The criteria were:

  • Relevance to the themes of the conference although this does not exclude other high quality proposals.
  • Contribution to scholarship and research into the use of PLEs for learning.
  • Reference to the characteristics and needs of learners.
  • Contribution to the development of learning technology policy or theory in education.
  • Links that are made between theory, evidence and practice.
  • Appropriate reflection and evaluation.
  • Clarity and coherence.
  • Usefulness to conference participants.

However, when I sent out the papers for review, whilst I provided a link to those guidelines, I failed to copy them into the text of the emails asking for reviews. In retrospect, I should have attempted to produce a review template in EasyChair incorporating the guidelines.

Even with such explicit guidelines, there is considerable room for different interpretation by reviewers. I am not sure that in our community we have a common understanding of what might be relevant to the themes of the conference or a contribution to scholarship and research into the use of PLEs for learning. I suspect this is the same for many conferences: however, the issue may be more problematic in an emergent area of education and technology practice.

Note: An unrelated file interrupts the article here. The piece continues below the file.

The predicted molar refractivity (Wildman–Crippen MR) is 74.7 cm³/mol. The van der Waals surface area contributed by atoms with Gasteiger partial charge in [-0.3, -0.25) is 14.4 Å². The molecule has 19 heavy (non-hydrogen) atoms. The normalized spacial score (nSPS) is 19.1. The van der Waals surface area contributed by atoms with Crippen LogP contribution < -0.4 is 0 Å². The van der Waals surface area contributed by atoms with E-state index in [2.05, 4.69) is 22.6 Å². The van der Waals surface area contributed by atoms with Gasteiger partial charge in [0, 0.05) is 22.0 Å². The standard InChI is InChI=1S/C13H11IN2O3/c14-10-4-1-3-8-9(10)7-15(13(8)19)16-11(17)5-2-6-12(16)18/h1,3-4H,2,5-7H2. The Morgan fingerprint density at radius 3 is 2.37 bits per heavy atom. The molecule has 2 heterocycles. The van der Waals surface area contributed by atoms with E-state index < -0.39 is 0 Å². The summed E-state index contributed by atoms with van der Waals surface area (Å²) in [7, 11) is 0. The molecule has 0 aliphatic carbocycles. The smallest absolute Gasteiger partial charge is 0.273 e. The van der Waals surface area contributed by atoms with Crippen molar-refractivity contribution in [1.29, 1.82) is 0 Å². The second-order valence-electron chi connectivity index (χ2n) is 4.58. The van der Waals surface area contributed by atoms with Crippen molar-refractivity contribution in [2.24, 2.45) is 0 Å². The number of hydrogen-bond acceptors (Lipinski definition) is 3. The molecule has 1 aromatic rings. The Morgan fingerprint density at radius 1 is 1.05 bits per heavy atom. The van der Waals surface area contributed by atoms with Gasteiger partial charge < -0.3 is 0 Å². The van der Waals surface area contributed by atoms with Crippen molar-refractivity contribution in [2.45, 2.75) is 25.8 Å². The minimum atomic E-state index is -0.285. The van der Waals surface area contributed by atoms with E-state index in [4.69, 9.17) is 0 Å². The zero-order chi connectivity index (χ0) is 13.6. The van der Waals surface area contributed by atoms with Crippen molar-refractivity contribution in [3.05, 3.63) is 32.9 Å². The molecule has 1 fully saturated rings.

We also set a scale for scoring proposals:

  • 3 – strong accept
  • 2 – accept
  • 1- weak accept
  • 0 – borderline
  • -1 – week reject
  • -2 – reject
  • – 3 – reject

In addition we asked reviewers to state their degree of confidence in their review ranging from 4, expert, to 0, null.

In over half the cases where we have received two reviews, the variation between the reviewers is no more that 1. But there are also a number of reviews with significant variation. This suggest significant differences in understandings by reviewers of the criteria – or the meaning of the criteria. it could also just be that different reviewers have different standards.